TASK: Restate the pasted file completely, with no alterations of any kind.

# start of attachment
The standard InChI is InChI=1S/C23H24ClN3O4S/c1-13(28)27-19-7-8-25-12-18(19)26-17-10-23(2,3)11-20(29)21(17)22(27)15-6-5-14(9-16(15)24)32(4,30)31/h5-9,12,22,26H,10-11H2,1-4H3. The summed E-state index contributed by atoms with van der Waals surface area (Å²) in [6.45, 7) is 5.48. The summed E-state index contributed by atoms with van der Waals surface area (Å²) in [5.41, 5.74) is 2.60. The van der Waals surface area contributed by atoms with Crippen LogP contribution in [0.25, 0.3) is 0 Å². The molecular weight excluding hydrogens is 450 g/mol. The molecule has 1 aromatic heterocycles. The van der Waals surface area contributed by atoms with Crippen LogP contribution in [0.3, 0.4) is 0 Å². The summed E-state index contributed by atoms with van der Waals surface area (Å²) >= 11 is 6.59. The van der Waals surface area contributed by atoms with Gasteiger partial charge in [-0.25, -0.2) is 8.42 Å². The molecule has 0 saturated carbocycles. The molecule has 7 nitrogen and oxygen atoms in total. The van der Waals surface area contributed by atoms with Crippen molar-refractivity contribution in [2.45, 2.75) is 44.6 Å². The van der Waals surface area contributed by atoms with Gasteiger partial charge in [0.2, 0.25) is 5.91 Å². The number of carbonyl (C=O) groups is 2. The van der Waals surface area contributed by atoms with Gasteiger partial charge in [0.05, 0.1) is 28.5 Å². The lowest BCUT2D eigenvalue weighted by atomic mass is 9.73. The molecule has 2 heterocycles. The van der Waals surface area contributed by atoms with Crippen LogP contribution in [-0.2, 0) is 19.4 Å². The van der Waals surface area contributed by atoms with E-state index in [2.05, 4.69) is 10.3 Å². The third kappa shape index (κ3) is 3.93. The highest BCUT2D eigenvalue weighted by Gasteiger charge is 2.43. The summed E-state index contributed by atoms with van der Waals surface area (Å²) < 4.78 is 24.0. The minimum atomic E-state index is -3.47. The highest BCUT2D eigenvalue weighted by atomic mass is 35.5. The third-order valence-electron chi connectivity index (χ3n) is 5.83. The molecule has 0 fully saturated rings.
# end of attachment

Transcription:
The standard InChI is InChI=1S/C23H24ClN3O4S/c1-13(28)27-19-7-8-25-12-18(19)26-17-10-23(2,3)11-20(29)21(17)22(27)15-6-5-14(9-16(15)24)32(4,30)31/h5-9,12,22,26H,10-11H2,1-4H3. The summed E-state index contributed by atoms with van der Waals surface area (Å²) in [6.45, 7) is 5.48. The summed E-state index contributed by atoms with van der Waals surface area (Å²) in [5.41, 5.74) is 2.60. The van der Waals surface area contributed by atoms with Crippen LogP contribution in [0.25, 0.3) is 0 Å². The molecular weight excluding hydrogens is 450 g/mol. The molecule has 1 aromatic heterocycles. The van der Waals surface area contributed by atoms with Crippen LogP contribution in [0.3, 0.4) is 0 Å². The summed E-state index contributed by atoms with van der Waals surface area (Å²) >= 11 is 6.59. The van der Waals surface area contributed by atoms with Gasteiger partial charge in [-0.25, -0.2) is 8.42 Å². The molecule has 0 saturated carbocycles. The molecule has 7 nitrogen and oxygen atoms in total. The van der Waals surface area contributed by atoms with Crippen molar-refractivity contribution in [2.45, 2.75) is 44.6 Å². The van der Waals surface area contributed by atoms with Gasteiger partial charge in [0.2, 0.25) is 5.91 Å². The number of carbonyl (C=O) groups is 2. The van der Waals surface area contributed by atoms with Gasteiger partial charge in [0.05, 0.1) is 28.5 Å². The lowest BCUT2D eigenvalue weighted by atomic mass is 9.73. The molecule has 2 heterocycles. The van der Waals surface area contributed by atoms with Crippen LogP contribution in [-0.2, 0) is 19.4 Å². The van der Waals surface area contributed by atoms with E-state index in [2.05, 4.69) is 10.3 Å². The third kappa shape index (κ3) is 3.93. The highest BCUT2D eigenvalue weighted by Gasteiger charge is 2.43. The summed E-state index contributed by atoms with van der Waals surface area (Å²) < 4.78 is 24.0. The minimum atomic E-state index is -3.47. The highest BCUT2D eigenvalue weighted by atomic mass is 35.5. The third-order valence-electron chi connectivity index (χ3n) is 5.83. The molecule has 0 fully saturated rings.